The stars, like dust, encircle me
In living mists of light;
And all of space I seem to see
In one vast burst of sight.
September 14, 2016 was the day when everything changed in astronomy with the release of parallax estimates for more than 2 million stars. My last few blog posts have covered the momentous release of the Tycho-Gaia Astrometric Solution (TGAS) as part of Gaia DR1.
Today I have put up the Tycho Explorer, a zoomable, pannable, clickable interface to the Tycho-2 catalog, both as it appears in the sky (Tycho Sky) and as it appears as a face-on map of the galactic plane (Tycho Galaxy).
Tycho Sky includes 2.5 million stars from the Tycho-2 catalog with provided B and V magnitudes (which is almost all of them), and Tycho Galaxy includes more than a million of these stars with reasonably low parallax errors (measured error/parallax ratio < 0.2) stretching out to a distance of about 700 parsecs (2300 light years). At the highest zoom level you can click on each star to get more information and use links to see the star in Tycho Sky and Tycho Galaxy. Search boxes enable you to zoom into a star in the maps by entering an identifier.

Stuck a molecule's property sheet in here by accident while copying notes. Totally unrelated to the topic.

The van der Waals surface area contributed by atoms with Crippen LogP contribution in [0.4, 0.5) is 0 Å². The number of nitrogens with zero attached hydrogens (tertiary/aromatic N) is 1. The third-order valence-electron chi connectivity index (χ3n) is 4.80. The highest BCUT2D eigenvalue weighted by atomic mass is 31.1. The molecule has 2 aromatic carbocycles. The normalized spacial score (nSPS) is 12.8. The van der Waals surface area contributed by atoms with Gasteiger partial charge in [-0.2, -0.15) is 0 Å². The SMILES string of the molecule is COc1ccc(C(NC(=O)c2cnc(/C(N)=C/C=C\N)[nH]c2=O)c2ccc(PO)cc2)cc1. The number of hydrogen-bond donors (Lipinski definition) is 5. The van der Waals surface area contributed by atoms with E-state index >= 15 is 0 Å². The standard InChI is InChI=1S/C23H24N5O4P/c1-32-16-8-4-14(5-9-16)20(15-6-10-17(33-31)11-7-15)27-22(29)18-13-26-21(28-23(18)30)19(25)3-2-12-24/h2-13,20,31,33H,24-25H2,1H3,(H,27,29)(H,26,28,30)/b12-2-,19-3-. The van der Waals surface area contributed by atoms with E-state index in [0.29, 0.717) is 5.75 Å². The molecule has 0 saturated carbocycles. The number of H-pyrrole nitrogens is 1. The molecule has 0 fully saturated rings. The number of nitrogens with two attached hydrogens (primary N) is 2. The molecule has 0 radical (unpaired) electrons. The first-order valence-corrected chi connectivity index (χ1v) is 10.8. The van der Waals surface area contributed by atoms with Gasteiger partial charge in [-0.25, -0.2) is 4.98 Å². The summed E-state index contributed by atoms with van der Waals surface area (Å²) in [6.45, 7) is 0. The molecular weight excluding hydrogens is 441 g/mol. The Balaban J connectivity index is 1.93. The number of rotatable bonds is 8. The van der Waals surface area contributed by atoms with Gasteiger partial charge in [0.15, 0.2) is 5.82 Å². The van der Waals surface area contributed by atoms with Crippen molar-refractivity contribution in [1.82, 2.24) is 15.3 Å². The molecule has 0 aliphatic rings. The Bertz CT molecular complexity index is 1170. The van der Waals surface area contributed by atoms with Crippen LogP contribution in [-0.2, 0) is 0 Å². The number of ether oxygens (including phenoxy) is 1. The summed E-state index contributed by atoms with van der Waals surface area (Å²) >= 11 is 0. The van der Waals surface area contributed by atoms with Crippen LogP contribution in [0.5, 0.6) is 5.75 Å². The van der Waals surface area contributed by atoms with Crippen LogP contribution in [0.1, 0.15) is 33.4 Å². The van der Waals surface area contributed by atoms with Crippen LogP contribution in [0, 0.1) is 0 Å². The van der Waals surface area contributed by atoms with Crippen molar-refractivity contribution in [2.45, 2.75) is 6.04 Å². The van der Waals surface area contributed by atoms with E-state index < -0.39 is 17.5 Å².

Much more information about both the sky and face-on Tycho viewers can be found by clicking the Help links at the upper right of the viewers. The Tycho Explorer is still very much in beta. The infrared background to Tycho Sky has a number of artifacts and limitations, and not all the functions work yet on mobile devices. TGAS itself does not include any naked eye stars or many stars close to the Sun. I'll mention the limitations in more detail in my next blog post.
The Tycho Explorer will continue to improve and the next Gaia data release at the end of 2017 will have more and more accurate data.
Despite the limitations, the results are already amazing. We are on the verge of the greatest mapping project in human history - one that dwarfs that of the New World. The Milky Way is appearing in all its glory before our eyes.
You can download a 4K wallpaper image of some of Tycho Galaxy here (warning, 10 Mb file).
Update: I think I have fixed the issues for mobile and the Tycho Explorer should now work for Android and iOS devices. The interface is not very convenient for small screens (I recommend a large monitor - it looks spectacular on my 4K Philips monitor). If there is demand I might work on a tailored interface for phones.
The code is now in GitHub: https://github.com/kevinjardine/galaxymap. Contributions are welcome.